10mm Auto is a good option for a converted G30 pistol intended for various uses in target shooting, self defense, hunting, woods protection and competition since there are more factory ammo options available in 10mm that span a wide range of power. I formerly owned a G30SF converted to 10mm for woods carry. Since we use our converted pistols only for woods protection, I prefer .40 Super instead of 10mm for stopping power closer to 460 Rowland with available 40 Super factory ammo. The 40 Super conversion is also less complicated since the stock 45 extractor and 45ACP mags can be used.
Avoid using semiwadcutter (SWC) bullets in the G30 either in factory or reloaded ammo. The G30 is known to have serious problems reliably feeding bullets with a SWC profile. The sharp shoulder at the base of the SWC is the problem, not the flat point.
When evaluating ballistic performance of each G30 caliber conversion and ammo type discussed below, compare the results to a benchmark premium factory load of 230gr 45ACP +P ammo at 1000 fps muzzle velocity, 510 ft-lbf energy for a Taylor KO Factor of 14. An online calculator to compute energy and Taylor KO Factor from bullet weight, muzzle velocity and caliber makes comparisons easy.
The G30 can be converted to 10mm Auto caliber with a drop-in conversion barrel, some G29/G20 mags, and perhaps an extractor modification. A 3.78" 45-10mm conversion barrel can deliver a 10mm 155gr bullet at 1450 fps, 723 ft-lbf energy and Taylor KO 12. Operating pressure is 37,500 psi max. For woods protection in black bear country, I prefer 10mm ammo with a higher Taylor KO Factor fired from an extended length 45-10mm conversion barrel, such as 10mm 220gr HC-FN rated at 1200 fps, 703 ft-lbf energy and Taylor KO 15 from Underwood Ammo or Buffalo Bore. Caution: Glock, Inc. warns owners not to fire non-jacketed (HC lead) bullets in a factory barrel with polygonal rifling. Doing so voids the Glock warranty.
The G30 can be converted to .460 Rowland caliber which places it squarely in mid .44 Magnum power levels for hunting and woods protection. Operating pressure is 40,000 psi max. My complete conversion package from 460 Rowland, LLC included the 460 Rowland threaded conversion barrel with screw-on compensator, 23-lb recoil spring with steel guide rod, and extra-power mag spring. The newest kits omit the stronger recoil spring and instead supply a weighted rear sight to increase slide mass. They also offer a double-ported extended length barrel without a compensator. I don't recommend the ported barrel for the G30 due to the greater recoil. Some reports from customers have been very unfavorable because wait times for product delivery were very long (3+ months), and emails or phone messages were not answered. Lone Wolf Distributors sells 460 Rowland barrels and accessories, but I'm only familiar with the product from 460 Rowland, LLC. The conversion enables one to shoot 460 Rowland, 45ACP, and 45Super with the same barrel in the G30. Although the OAL of 45ACP is the same as 460 Rowland, the 1/16" shorter case of the 45ACP and 45Super will not seal as tightly at the casemouth in the 460R barrel. It's held to the breechface by the extractor. More sooting can be expected requiring more frequent cleaning of the chamber and extractor. The stock 45 extractor is used throughout. Factory 460 Rowland ammo is available from Underwood Ammo, Buffalo Bore, Georgia Arms, CorBon, 460Rowland.com, Wilson Combat, Gemini Defense, American Custom Ammo, and JD's Bullets at GunBroker.com. Very formidable 255gr HC-FN 460 Rowland ammo for hunting rated at 1300 fps, 957 ft-lbf energy and Taylor KO 21 is available from Underwood and Buffalo Bore. Other 460 Rowland loads for self-defense and hunting are available from among the nine mentioned suppliers for bullet weights of 185gr (1400-1575 fps, max 1018 ft-lbf and Taylor KO 18), 200gr (1340 fps), 230gr (1200-1400 fps, max 1000 ft-lbf and Taylor KO 20), 255gr (1100 fps), 300gr and 325gr (1000 fps).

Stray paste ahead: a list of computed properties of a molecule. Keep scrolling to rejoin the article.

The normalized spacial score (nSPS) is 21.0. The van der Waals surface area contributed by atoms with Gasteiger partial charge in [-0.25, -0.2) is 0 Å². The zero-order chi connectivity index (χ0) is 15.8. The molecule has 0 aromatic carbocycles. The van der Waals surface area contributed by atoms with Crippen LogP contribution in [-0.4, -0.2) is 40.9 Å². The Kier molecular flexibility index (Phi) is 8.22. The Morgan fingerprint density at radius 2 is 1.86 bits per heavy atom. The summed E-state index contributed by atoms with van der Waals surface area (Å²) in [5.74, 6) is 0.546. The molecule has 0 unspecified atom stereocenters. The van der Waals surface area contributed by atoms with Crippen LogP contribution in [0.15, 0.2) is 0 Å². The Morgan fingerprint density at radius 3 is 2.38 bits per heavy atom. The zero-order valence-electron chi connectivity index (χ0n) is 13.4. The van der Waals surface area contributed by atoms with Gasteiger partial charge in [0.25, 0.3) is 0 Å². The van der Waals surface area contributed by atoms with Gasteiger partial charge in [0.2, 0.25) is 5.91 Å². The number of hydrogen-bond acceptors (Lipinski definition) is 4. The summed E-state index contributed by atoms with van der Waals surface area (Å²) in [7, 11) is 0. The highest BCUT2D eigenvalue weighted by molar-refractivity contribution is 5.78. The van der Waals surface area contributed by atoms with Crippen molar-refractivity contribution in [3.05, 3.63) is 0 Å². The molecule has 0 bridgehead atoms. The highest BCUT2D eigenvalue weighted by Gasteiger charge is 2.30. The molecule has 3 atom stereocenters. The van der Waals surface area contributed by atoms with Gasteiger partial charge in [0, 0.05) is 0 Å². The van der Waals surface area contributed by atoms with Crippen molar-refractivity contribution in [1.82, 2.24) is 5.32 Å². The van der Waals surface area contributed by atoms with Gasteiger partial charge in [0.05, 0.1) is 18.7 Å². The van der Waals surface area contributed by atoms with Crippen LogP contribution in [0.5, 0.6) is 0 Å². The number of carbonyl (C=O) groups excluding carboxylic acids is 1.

Click the video links below to view a G30 460 Rowland in action at a firing range. Although there are some comments made in jest in the first video, it accurately portrays what you can expect with recoil and muzzle rise. This powerful, small semi-auto 460 Rowland pistol is very controllable, but obviously not for the recoil sensitive shooter.
Video: Glock 30SF Shooting 460 Rowland caliber (with compensator)
Video: Glock 30 460 Rowland conversion with ported barrel (I don't recommend this config)
.45 Super & .450 SMC
With a stronger 21-23 lb recoil spring to reduce frame battering, the G30 can shoot 45 Super FMJ or JHP factory ammo (230gr at 1100 fps, 618 ft-lbf and Taylor KO 16) using the stock 45ACP barrel, extractor and mags. Operating pressure is 28,000 psi max. Periodically check for damage to the fired cartridge cases when shooting 45 Super in the factory barrel to continually certify it for safe operation with your ammo. Look for cracks, splitting, or bulging of the cartridge case or evidence of gas leakage at the primer pocket appearing as sooty smudges on the case head. Keep the barrel chamber clean to reduce the risk of out-of-battery detonation. If you plan to reload the 45 Super brass or hand load ammo exceeding factory ammo specs, use an aftermarket barrel with a fully supported chamber. The 45 Super factory ammo I carry for woods protection with the factory barrel is Underwood Ammo 230gr Speer Bonded JHP rated at 1100 fps, 618 ft-lbf and Taylor KO 16. Underwood and Buffalo Bore offer 45 Super 255gr HC-FN ammo rated at 1075 fps, 654 ft-lbf and Taylor KO 17 that is excellent for hunting. An aftermarket barrel must be used for this 255gr hardcast lead ammo in the G30 for safe operation and to comply with the Glock warranty. Hand loaded 45 Super can attain power levels covering the Taylor KO range of 460 Rowland factory ammo (for example, 45 Super 250gr XTP JHP at 1150 fps TKOF 18 up to 300gr hardcast at 1100 fps TKOF 21). One of my pistol instructors hunts deer using hand-loaded 45 Super ammo and a Glock 21SF pistol with 6-inch KKM barrel. Factory 45 Super ammo is available from Underwood Ammo and Buffalo Bore. DoubleTap Ammo sells a variation of the round as .450 SMC which is basically a 45 Super cartridge with a small primer pocket.